About the MN Model

OK, so I finally read the whole Star Tribune article about the MN COVID-19 model. Naturally I have things to blather on about.

1) As a recovering controls guy, I’d say the MN model — at least for the ICU beds as seen above, which is the only plot with enough resolution to look at in that article — has the wrong lag and/or damping factor built into their model for the current peak. If it applies (I’m not the only one who thinks it would, but you know, when you have a hammer…) it means the shape, height, and timing of the second peak is a bigger unknown than even they’re suggesting. (They also don’t explain how the phases of the model work, which may change my mind about the above.)

2) I’m fairly sick of this attitude: “We think it’s important to emphasize the consequences of not doing that.” So they don’t produce a more realistic model of what the government might do, they just try to scare everybody. I know that lefties can’t believe this, but putting accurate information out there will produce the best results. Scaring people will cause a kickback that might put that peak in play even if it shouldn’t be.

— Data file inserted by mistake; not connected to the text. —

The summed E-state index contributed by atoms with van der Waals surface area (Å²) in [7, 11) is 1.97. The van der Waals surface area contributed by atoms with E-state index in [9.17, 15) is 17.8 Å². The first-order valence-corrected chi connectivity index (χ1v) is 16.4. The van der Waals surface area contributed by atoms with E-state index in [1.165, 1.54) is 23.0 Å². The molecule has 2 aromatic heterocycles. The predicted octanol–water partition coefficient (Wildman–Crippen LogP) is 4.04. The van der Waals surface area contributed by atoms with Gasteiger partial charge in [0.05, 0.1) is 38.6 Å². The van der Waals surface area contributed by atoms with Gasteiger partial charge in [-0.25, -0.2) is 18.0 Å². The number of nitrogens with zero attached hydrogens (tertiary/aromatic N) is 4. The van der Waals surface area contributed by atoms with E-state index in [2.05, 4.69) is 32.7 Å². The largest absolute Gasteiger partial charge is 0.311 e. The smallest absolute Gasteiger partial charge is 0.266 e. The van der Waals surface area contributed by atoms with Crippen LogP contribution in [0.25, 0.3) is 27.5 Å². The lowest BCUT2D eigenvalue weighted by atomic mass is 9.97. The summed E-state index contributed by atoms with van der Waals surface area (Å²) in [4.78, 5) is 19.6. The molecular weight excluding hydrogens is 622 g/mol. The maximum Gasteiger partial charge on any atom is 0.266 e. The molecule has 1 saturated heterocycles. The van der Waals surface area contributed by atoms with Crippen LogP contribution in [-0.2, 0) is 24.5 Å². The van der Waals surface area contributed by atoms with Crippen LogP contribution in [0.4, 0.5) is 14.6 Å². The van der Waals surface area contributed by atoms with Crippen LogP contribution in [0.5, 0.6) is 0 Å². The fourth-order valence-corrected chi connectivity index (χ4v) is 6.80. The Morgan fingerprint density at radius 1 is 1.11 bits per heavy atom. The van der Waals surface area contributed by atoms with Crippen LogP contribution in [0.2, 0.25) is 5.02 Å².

Sure, produce that graph and have Walz show it, but don’t keep working on the “we sheltered for a month, now god help you all” model.

3) The Washington model doesn’t assume MN is under deep isolation right now, although they’re talking about it as if it does. (My observation in my ~1/wk visits to work and other trips agrees. We’re not reducing anything outside working and school interactions by even 50%, at least not inside the 494/694 loop.)

4) I’m getting wafts of “big, nasty, complex model” off of the MN one, which throws off big alarm bells. At least they’re running it with many of their fudge factors varied.

5) Epidemiologists are annoyingly like engineers: “If you were to ask any epidemiologist what the most common response to any question is, they would say ‘it depends.'”